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By Matthew Santamaria (msantamaria@hdsa.org)

NOTE: The following story discusses the topic of suicide. If you are feeling suicidal or have suicidal thoughts, visit the National Suicide Prevention Lifeline or call 1-800-273-8255.

When she was growing up, Tennessee resident Melissa Barnes did not have it easy. Due to her struggles with depression, she would have to go on anti-depressant medication and she also had the chance of inheriting Huntington’s disease (HD).

HD is a fatal genetic disorder that causes the progressive breakdown of nerve cells in the brain. It deteriorates a person’s physical and mental abilities during their prime working years and has no cure.

When she was 9-years-old, her great-grandmother had trouble walking. She didn’t think much of it because she thought that was normal for an older person to need assistance with walking. Her grandmother was a nurse focused on labor delivery. Then, she started to develop mood swings and later lost her job.

The symptoms of HD are described as having ALS, Parkinson’s and Alzheimer’s – simultaneously. Symptoms include personality changes, mood swings, depression, forgetfulness, impaired judgement, unsteady gait, involuntary movements, slurred speech, difficulty in swallowing, and significant weight loss.

For a while, her grandmother thought she had Alzheimer’s disease, which destroys memory and other important mental functions. She started to forget food was in the oven and not throw things away which later she became a hoarder. However, she did try to manage her mood swings by learning to stay calm. She was diagnosed with the gene that causes HD in a nursing home after breaking her hip.

Melissa’s mother did not want to be tested and tried to move on with her life. Every child of a parent with HD has a 50/50 chance of inheriting the faulty gene.

The decision to get genetically tested is difficult to make. Each year, 5-10% are tested. It is never the right or wrong decision to be tested. There are people that see no benefit in knowing that they will develop the disease while others want to know in order to make informed choices about their future. It can take up to several weeks to receive your results from the genetic testing center.

Melissa is one of three siblings. She had a little sister that may have had HD symptoms. In 2000, she took her own life. Her half-brother is at risk as well.


With Melissa’s tough childhood, she was married at 17-years-old and had three children by the time she was 21-years-old. Now, she had her own family to worry about as she would have three more children. She home schooled her children for more than thirteen years.

For Melissa, she started a similar pattern as her family members did with HD. She started to have memory loss and couldn’t handle multiple things at once. In 2004, she started to do my research about HD and wanted to be tested. At 34-years-old, she tested positive for HD.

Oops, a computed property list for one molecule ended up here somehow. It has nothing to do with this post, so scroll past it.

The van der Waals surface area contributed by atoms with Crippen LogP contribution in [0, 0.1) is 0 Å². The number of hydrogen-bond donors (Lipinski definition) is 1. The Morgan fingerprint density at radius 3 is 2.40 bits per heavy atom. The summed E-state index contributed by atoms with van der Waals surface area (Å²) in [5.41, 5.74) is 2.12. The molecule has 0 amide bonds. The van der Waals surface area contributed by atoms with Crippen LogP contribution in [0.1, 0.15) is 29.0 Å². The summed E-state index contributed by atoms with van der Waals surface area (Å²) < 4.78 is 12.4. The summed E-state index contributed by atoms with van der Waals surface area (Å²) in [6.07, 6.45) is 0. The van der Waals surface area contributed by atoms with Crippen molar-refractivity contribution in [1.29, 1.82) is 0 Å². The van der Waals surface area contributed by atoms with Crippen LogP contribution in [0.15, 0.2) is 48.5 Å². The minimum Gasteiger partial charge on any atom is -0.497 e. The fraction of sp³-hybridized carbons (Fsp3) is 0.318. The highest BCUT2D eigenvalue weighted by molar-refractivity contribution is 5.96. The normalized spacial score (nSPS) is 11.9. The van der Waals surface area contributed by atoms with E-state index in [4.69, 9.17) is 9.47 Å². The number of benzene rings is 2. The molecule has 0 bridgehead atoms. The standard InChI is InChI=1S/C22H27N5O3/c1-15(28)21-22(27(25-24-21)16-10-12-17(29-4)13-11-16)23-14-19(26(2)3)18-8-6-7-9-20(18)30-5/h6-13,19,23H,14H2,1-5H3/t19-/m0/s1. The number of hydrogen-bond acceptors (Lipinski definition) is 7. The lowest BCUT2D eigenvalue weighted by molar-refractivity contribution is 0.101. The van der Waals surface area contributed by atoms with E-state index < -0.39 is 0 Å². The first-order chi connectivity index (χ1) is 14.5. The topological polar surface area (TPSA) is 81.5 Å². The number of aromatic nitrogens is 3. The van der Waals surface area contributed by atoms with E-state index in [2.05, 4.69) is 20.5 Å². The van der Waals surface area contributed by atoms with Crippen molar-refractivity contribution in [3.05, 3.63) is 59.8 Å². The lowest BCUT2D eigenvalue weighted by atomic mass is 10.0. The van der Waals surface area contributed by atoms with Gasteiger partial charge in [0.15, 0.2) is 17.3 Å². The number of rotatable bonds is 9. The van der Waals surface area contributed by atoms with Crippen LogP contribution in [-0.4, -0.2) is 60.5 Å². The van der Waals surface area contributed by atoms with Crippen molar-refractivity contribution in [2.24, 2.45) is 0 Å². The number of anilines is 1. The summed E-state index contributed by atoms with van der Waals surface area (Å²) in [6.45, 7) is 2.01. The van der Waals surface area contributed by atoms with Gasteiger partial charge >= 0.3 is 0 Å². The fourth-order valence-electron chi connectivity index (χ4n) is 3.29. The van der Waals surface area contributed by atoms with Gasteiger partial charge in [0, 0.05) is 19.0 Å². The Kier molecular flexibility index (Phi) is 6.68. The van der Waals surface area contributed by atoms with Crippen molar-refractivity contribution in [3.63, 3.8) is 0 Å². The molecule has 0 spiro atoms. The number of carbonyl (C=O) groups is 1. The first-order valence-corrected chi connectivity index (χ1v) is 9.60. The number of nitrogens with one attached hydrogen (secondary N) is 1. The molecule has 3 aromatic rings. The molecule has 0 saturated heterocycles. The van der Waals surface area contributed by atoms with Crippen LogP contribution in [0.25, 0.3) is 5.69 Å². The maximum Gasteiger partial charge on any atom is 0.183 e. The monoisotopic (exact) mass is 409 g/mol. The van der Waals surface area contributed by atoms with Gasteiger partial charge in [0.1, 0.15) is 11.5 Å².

Melissa suffered more personality changes and was later sent to a mental hospital. She would have an eventful experience at that hospital. 

"The doctor told me just because I had HD it didn't mean I would ever get symptoms," said Melissa. "Then, I was put on heavy medication which caused me to hallucinate. The doctor told my husband that I was faking the hallucinations so I could stay in the hospital longer. My husband went home and told my children which started the process of my kids to be alienated from me."

According to Melissa, this caused an even more divide in the family as her husband later moved on with someone else.
 
Melissa has now tried to create a positive mindset for herself. She has her children in her life and will not let HD control her life.

Melissa has a message for the HD Community:

“Don’t be afraid to get tested. I hate to see people suffer with just wondering.” 

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Huntington’s disease (HD) is a fatal genetic disorder that causes the progressive breakdown of nerve cells in the brain. It deteriorates a person’s physical and mental abilities during their prime working years and has no cure. Every child of a parent with HD has a 50/50 chance of inheriting the faulty gene. Today, there are approximately 41,000 symptomatic Americans and more than 200,000 at-risk of inheriting the disease. The symptoms of HD are described as having ALS, Parkinson’s and Alzheimer’s – simultaneously. 

The Huntington’s Disease Society of America is the premier nonprofit organization dedicated to improving the lives of everyone affected by HD. From community services and education to advocacy and research, HDSA is the world’s leader in providing help for today and hope for tomorrow for people with HD and their families.  

HDSA was founded in 1967 by Marjorie Guthrie, the wife of legendary folk singer Woody Guthrie. Woody died from HD complications when he was only 55 years old, but the Guthrie family legacy lives on at HDSA to this day. 

To learn more about Huntington’s disease and the work of the Huntington’s Disease Society of America, visit www.HDSA.org or call 1(800)345-HDSA.

This is a story featuring a personal experience with Huntington’s disease. If you would like to have your story told please contact Matthew Santamaria at msantamaria@hdsa.org